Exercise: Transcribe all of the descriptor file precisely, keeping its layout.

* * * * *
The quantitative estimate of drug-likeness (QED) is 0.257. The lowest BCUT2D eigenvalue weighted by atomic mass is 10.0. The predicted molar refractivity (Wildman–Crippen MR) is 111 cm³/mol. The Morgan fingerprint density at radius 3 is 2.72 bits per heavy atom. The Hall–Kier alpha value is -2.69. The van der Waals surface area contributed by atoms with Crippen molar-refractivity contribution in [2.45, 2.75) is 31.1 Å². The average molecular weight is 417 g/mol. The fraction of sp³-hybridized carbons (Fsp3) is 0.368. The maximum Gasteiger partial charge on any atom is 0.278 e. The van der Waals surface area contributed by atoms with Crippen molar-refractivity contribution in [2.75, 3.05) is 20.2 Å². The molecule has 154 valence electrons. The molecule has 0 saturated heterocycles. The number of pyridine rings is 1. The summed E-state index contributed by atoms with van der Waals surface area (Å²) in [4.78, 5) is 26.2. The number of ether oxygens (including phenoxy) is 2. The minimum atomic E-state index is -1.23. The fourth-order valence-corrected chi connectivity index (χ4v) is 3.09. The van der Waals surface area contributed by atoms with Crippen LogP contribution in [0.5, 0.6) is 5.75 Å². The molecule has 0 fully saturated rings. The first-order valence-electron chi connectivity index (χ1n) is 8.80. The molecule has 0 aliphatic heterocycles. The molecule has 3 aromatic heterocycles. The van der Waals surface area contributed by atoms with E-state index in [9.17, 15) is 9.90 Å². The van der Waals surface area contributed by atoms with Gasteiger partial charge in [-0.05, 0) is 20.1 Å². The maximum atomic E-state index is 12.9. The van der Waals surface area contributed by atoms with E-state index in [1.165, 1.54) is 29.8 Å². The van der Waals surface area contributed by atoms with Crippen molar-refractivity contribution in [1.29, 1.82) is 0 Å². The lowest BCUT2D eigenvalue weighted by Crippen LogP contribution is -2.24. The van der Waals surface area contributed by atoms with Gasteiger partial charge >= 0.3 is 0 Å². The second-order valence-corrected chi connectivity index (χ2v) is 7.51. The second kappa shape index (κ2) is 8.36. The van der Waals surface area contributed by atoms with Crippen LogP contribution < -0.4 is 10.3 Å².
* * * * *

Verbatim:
The quantitative estimate of drug-likeness (QED) is 0.257. The lowest BCUT2D eigenvalue weighted by atomic mass is 10.0. The predicted molar refractivity (Wildman–Crippen MR) is 111 cm³/mol. The Morgan fingerprint density at radius 3 is 2.72 bits per heavy atom. The Hall–Kier alpha value is -2.69. The van der Waals surface area contributed by atoms with Crippen molar-refractivity contribution in [2.45, 2.75) is 31.1 Å². The average molecular weight is 417 g/mol. The fraction of sp³-hybridized carbons (Fsp3) is 0.368. The maximum Gasteiger partial charge on any atom is 0.278 e. The van der Waals surface area contributed by atoms with Crippen molar-refractivity contribution in [2.75, 3.05) is 20.2 Å². The molecule has 154 valence electrons. The molecule has 0 saturated heterocycles. The number of pyridine rings is 1. The summed E-state index contributed by atoms with van der Waals surface area (Å²) in [4.78, 5) is 26.2. The number of ether oxygens (including phenoxy) is 2. The minimum atomic E-state index is -1.23. The fourth-order valence-corrected chi connectivity index (χ4v) is 3.09. The van der Waals surface area contributed by atoms with Crippen LogP contribution in [0.5, 0.6) is 5.75 Å². The molecule has 0 fully saturated rings. The first-order valence-electron chi connectivity index (χ1n) is 8.80. The molecule has 0 aliphatic heterocycles. The molecule has 3 aromatic heterocycles. The van der Waals surface area contributed by atoms with E-state index in [9.17, 15) is 9.90 Å². The van der Waals surface area contributed by atoms with Gasteiger partial charge in [-0.05, 0) is 20.1 Å². The maximum atomic E-state index is 12.9. The van der Waals surface area contributed by atoms with E-state index in [1.165, 1.54) is 29.8 Å². The van der Waals surface area contributed by atoms with Crippen molar-refractivity contribution in [1.29, 1.82) is 0 Å². The lowest BCUT2D eigenvalue weighted by Crippen LogP contribution is -2.24. The van der Waals surface area contributed by atoms with Gasteiger partial charge >= 0.3 is 0 Å². The second-order valence-corrected chi connectivity index (χ2v) is 7.51. The second kappa shape index (κ2) is 8.36. The van der Waals surface area contributed by atoms with Crippen LogP contribution < -0.4 is 10.3 Å².